The Author


Deeply proud of her son’s decision to serve, a staunchly Zionist American-Israeli shares her innermost thoughts on her son’s induction into the IDF as a lone soldier. 

I made aliyah in 2006 with a husband and two sons. In 2014, I remarried after being widowed and moved to Little Rock, Arkansas; we brought my 16-year-old son with us (my eldest was 24). I married a man who is a great and serious Zionist, who spent years living and studying in Israel, but whose rabbinical work is in the USA. How difficult it is to live outside of my beautiful Israel!

A small part of me was relieved, though. I admit that I was truly divided, both relieved and a bit guilty for it. Our move meant my youngest would be permitted exemption from army service due to living and schooling abroad. I had one soldier son already, and I buried a beloved husband in the soil of my precious Israel. Still, I was not ready to let Israel have my youngest… selfish. Man plans, G-d laughs!

The first inkling that things weren’t going as I planned was when we got a text in the summer of 2014 from my eldest in Israel. It read: “Mom, I am okay. In the Mamad (shelter). All is well. Don’t worry.” We were touring the state capitol building and getting to know our new home. We had no idea that Hamas had begun to bomb Israel. So, this was how our first summer began, outside of Israel. We spent our summer with the Red Alert app going off like crazy, watching our friends and family on Facebook snapping selfies in the safe room.

My younger son went to school. It was a good Jewish school, and deeply Zionist. The teens weren’t like my son, who grew up in the wonderful world of childhood that Israel affords its children, quite free and independent. We were seriously considering the different university opportunities, touring campuses and taking college entrance exams.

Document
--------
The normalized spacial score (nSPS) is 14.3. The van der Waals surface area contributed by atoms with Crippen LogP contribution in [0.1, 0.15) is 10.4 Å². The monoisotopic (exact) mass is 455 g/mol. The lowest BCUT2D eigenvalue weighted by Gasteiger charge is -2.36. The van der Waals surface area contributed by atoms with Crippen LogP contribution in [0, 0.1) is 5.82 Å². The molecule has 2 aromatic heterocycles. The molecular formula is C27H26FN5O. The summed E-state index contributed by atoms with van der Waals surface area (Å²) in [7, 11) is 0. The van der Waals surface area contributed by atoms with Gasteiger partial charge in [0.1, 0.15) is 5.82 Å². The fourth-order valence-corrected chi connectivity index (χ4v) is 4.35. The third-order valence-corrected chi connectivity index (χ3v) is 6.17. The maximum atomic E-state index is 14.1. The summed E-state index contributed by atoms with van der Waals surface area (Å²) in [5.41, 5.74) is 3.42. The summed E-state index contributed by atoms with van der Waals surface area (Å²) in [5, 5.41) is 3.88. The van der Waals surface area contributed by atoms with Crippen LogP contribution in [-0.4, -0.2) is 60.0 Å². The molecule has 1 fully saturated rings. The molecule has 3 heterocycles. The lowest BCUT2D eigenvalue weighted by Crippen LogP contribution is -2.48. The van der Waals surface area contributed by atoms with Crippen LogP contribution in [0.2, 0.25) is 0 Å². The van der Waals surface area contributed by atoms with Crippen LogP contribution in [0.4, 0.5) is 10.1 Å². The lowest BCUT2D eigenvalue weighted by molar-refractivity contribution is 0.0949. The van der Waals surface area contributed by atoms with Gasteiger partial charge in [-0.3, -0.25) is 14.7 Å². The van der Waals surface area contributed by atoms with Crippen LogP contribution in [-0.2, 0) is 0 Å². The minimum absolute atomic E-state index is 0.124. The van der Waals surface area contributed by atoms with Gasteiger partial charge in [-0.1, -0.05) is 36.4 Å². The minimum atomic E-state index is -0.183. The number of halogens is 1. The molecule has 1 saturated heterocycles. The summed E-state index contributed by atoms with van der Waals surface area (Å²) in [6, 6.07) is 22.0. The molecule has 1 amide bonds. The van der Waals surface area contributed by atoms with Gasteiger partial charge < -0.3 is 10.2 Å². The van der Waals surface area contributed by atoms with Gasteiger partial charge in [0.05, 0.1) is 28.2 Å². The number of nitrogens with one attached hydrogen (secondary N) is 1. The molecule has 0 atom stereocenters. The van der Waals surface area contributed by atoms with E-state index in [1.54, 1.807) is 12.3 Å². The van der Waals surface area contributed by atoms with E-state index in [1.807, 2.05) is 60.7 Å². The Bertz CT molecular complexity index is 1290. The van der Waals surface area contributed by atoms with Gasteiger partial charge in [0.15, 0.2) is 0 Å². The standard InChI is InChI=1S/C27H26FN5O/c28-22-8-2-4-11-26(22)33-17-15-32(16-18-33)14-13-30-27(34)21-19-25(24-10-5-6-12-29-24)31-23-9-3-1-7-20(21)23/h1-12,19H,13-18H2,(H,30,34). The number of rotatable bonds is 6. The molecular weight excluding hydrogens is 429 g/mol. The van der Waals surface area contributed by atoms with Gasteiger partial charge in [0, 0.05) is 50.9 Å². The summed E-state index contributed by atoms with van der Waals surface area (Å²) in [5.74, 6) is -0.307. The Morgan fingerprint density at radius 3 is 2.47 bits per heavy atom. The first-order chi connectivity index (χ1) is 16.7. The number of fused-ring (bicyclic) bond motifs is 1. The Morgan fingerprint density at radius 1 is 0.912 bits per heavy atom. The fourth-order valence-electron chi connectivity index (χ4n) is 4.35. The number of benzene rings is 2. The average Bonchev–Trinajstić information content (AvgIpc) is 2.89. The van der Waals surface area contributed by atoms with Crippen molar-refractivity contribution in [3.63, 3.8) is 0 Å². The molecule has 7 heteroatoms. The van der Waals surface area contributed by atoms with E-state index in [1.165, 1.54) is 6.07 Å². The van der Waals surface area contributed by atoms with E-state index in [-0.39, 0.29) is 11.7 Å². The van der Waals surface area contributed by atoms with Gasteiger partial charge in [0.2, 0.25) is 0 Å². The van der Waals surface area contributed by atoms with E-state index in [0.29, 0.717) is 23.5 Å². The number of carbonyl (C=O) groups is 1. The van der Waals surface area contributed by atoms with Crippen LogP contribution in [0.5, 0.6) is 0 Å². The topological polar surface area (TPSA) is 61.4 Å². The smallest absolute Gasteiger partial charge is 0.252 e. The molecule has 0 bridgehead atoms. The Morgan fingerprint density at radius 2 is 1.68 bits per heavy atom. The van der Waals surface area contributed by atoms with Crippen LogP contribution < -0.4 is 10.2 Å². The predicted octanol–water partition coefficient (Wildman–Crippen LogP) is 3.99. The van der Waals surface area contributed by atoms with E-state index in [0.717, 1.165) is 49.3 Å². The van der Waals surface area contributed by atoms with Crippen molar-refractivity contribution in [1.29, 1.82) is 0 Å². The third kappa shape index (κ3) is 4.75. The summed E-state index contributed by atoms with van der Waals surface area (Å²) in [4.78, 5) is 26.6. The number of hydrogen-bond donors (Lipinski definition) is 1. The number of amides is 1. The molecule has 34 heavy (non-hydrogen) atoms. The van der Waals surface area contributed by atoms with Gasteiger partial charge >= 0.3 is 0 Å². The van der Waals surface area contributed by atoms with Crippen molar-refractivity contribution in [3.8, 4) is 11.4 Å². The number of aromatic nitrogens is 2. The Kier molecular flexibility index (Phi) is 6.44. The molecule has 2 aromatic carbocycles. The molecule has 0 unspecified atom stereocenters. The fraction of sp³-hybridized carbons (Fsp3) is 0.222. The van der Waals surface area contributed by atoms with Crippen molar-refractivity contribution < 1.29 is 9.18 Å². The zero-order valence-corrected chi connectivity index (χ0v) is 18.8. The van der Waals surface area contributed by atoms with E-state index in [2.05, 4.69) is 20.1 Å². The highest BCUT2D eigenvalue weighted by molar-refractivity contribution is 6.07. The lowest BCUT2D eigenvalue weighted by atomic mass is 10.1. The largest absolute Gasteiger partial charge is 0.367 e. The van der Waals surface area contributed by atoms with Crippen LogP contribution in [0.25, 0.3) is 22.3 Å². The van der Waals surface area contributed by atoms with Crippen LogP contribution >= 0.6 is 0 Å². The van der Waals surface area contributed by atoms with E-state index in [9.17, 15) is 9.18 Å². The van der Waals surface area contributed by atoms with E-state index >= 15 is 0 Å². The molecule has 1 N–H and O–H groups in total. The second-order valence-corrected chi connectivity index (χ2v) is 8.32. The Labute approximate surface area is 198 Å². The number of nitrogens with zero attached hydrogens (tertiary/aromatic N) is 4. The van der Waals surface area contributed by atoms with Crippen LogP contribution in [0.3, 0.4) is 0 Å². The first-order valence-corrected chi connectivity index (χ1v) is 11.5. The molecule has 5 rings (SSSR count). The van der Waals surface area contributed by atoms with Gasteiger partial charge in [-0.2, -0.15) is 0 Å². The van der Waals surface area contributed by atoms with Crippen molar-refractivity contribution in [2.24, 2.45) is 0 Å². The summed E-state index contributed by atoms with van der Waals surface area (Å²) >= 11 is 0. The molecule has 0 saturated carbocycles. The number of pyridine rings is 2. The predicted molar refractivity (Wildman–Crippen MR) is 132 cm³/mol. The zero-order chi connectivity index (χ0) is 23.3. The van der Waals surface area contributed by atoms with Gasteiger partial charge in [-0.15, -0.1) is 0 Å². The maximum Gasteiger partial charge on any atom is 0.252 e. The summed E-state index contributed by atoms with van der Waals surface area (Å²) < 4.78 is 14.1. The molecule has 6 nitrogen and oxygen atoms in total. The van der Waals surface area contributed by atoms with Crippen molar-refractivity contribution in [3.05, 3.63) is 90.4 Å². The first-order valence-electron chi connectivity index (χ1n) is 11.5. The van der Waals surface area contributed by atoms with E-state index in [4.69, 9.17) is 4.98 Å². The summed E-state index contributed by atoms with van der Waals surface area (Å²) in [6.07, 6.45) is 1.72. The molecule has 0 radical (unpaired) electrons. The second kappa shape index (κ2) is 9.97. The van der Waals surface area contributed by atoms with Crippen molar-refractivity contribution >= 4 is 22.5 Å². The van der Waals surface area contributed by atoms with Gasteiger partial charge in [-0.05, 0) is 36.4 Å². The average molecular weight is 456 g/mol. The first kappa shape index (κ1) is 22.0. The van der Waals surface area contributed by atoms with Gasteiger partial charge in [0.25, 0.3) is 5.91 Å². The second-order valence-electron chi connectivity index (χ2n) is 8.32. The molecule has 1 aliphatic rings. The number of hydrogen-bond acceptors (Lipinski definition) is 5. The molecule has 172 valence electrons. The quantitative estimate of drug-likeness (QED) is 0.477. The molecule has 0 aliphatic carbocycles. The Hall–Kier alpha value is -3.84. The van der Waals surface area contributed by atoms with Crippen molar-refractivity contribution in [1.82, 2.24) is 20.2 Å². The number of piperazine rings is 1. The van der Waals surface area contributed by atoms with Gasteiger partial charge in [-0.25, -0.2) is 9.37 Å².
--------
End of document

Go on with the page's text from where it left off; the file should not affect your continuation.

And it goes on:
One day, my son quietly said something that put a fear in me: “Mom, I want to go back to Israel and serve in the army.” I am ashamed to admit it, but I told him to forget about it. No way. No.

‘I Have to Go Serve!’

The second and more persistent event happened in the autumn of 2015… stabbing and car rammings and attempted kidnappings of anyone in Israel who the terrorists set their sights towards. My son said, “Mom, seriously, I have to go serve!” I said no, but this time he said it in front of my husband, who said ,“Good for you! You have an obligation to serve, you know”. And boy, was I unhappy. Then I started bargaining. “Okay, just go after you’ve completed your first degree. Go between the first and second degrees. You’ll still be young and you’ll go to college. Best of both worlds.” He didn’t like that very much. In fact, not at all.

lone soldiers

Lone soldiers arrived at Ben-Gurion Airport in August 2015. (Flash90)

Then, the Paris bombings, and more terrorist attacks… I lost. He was sure. He was going and that’s that. He took High School exit exams early and passed them all with excellent scores. And while he was doing the testing, I contacted the embassy in New York with the Meitav (IDF) representative), to see about when we should send our son to Israel for his tzav rishon (first interview) and all necessary IDF stuff. Three months of back and forth, and then…she called me back. Four missed calls. Uh oh. They don’t try so hard, unless it’s really important!  So we finally connected, and she said, “Send him as soon as possible! He missed his tzav rishon and is considered AWOL!” (We were already out of Israel, and they just sent a notice to an old address, anyway!)  I’m sorry – huh? My husband tried reasoning, but he learned that it was futile. So we booked him a ticket for the third day of Passover. We weren’t ready to send him sooner… so much to do!